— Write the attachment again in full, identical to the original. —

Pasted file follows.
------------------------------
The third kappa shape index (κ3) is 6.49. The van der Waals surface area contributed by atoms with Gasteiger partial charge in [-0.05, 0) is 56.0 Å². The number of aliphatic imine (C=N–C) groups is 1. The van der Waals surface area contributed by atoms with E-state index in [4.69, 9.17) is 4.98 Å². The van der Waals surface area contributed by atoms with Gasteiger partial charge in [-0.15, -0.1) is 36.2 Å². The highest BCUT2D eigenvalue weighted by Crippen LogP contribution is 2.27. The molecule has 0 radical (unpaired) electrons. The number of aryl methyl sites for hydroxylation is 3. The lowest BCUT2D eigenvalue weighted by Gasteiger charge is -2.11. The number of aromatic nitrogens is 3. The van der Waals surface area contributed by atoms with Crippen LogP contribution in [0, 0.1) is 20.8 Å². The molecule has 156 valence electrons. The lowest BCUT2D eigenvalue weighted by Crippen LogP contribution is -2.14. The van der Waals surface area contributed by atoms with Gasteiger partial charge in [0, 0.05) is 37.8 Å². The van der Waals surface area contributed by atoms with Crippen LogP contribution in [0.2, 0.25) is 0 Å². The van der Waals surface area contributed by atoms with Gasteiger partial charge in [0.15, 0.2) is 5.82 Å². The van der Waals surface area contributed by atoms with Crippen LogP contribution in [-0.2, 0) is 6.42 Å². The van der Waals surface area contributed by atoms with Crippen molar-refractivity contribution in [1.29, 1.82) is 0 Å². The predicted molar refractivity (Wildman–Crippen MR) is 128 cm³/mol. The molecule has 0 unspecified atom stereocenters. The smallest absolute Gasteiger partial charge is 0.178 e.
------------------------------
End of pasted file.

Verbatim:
The third kappa shape index (κ3) is 6.49. The van der Waals surface area contributed by atoms with Gasteiger partial charge in [-0.05, 0) is 56.0 Å². The number of aliphatic imine (C=N–C) groups is 1. The van der Waals surface area contributed by atoms with E-state index in [4.69, 9.17) is 4.98 Å². The van der Waals surface area contributed by atoms with Gasteiger partial charge in [-0.15, -0.1) is 36.2 Å². The highest BCUT2D eigenvalue weighted by Crippen LogP contribution is 2.27. The molecule has 0 radical (unpaired) electrons. The number of aryl methyl sites for hydroxylation is 3. The lowest BCUT2D eigenvalue weighted by Gasteiger charge is -2.11. The number of aromatic nitrogens is 3. The van der Waals surface area contributed by atoms with Crippen LogP contribution in [0, 0.1) is 20.8 Å². The molecule has 156 valence electrons. The lowest BCUT2D eigenvalue weighted by Crippen LogP contribution is -2.14. The van der Waals surface area contributed by atoms with Gasteiger partial charge in [0, 0.05) is 37.8 Å². The van der Waals surface area contributed by atoms with Crippen LogP contribution in [0.2, 0.25) is 0 Å². The van der Waals surface area contributed by atoms with Gasteiger partial charge in [0.15, 0.2) is 5.82 Å². The van der Waals surface area contributed by atoms with Crippen LogP contribution in [-0.2, 0) is 6.42 Å². The van der Waals surface area contributed by atoms with Crippen molar-refractivity contribution in [1.29, 1.82) is 0 Å². The predicted molar refractivity (Wildman–Crippen MR) is 128 cm³/mol. The molecule has 0 unspecified atom stereocenters. The smallest absolute Gasteiger partial charge is 0.178 e.